Heather Townsend is an award-winning author, speaker and coach. Voted top 50 influencer on social media for finance and business: @heathertowns
Ian Rhodes “Don’t forget the social element.”
Social media (for the 99% of us who don’t own global brands) isn’t about ‘mass’ communication. It’s about connecting with like-minded people. So we have to be social businesses and open our doors and let folks see what we’re all about.
Those that believe social media has had its chips are using the platform as a mass communication channel without the ’social’ element. So, it’s just media. An unlit billboard under a darkened bridge.
Social media success stories relate to the value of the connections that are created rather than the sales that are attributed. That’s where companies have (and will) thrive through social channels.”
Ian Rhodes is founder & chief differentiator at Brand Less Ordinary www.irhodes.com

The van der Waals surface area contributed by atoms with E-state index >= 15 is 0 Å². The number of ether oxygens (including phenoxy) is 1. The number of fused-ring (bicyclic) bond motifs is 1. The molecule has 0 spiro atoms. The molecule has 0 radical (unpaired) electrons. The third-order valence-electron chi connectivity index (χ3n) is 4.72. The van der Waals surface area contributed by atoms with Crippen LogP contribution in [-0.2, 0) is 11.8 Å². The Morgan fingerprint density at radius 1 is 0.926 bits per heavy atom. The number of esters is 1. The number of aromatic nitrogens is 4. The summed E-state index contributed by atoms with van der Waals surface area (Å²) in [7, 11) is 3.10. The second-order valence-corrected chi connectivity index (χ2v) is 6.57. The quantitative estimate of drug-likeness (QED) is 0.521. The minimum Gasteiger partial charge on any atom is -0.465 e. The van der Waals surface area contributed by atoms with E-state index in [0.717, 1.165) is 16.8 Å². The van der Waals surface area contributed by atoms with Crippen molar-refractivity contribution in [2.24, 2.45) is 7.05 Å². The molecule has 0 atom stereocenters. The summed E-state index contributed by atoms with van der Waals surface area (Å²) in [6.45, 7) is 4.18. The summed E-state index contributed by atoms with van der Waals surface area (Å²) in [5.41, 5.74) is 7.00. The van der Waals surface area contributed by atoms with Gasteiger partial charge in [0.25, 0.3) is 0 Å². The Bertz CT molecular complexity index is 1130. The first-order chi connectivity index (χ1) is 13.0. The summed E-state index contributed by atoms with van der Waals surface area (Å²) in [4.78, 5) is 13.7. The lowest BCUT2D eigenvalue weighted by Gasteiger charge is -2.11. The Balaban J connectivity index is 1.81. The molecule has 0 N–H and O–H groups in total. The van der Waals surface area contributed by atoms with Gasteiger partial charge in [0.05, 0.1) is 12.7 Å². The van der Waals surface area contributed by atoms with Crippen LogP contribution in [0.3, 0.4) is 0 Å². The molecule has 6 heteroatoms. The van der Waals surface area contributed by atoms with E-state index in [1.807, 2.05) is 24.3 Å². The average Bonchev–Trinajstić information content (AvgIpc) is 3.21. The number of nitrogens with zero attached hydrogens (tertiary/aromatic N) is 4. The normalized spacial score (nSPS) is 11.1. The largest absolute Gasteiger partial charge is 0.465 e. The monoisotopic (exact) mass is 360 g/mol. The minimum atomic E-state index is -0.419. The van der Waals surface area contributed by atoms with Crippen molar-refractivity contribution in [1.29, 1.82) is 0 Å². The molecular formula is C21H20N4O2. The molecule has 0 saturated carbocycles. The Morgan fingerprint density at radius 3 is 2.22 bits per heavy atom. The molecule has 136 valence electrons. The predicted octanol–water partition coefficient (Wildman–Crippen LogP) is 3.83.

Paul Hajek: “Figure out where the attention is.”
“The internet has been and continues to be an epic digital land grab for attention. I started blogging in 2008 and was on Twitter in 2009 and have enjoyed early mover advantage. Others late to the scene are playing catch up. Everyone today is a media company and we need to find scale.
Don’t lose your time in social networks where no one is listening to you. Noise is noise and at cacophonous levels, you need to figure out where the attention is, jump on board quickly and get your own early mover advantage.”
Paul Hajek is MD of Clutton Cox solicitors (and describes himself as a content marketer trapped in a lawyer’s body!) cluttoncox.co.uk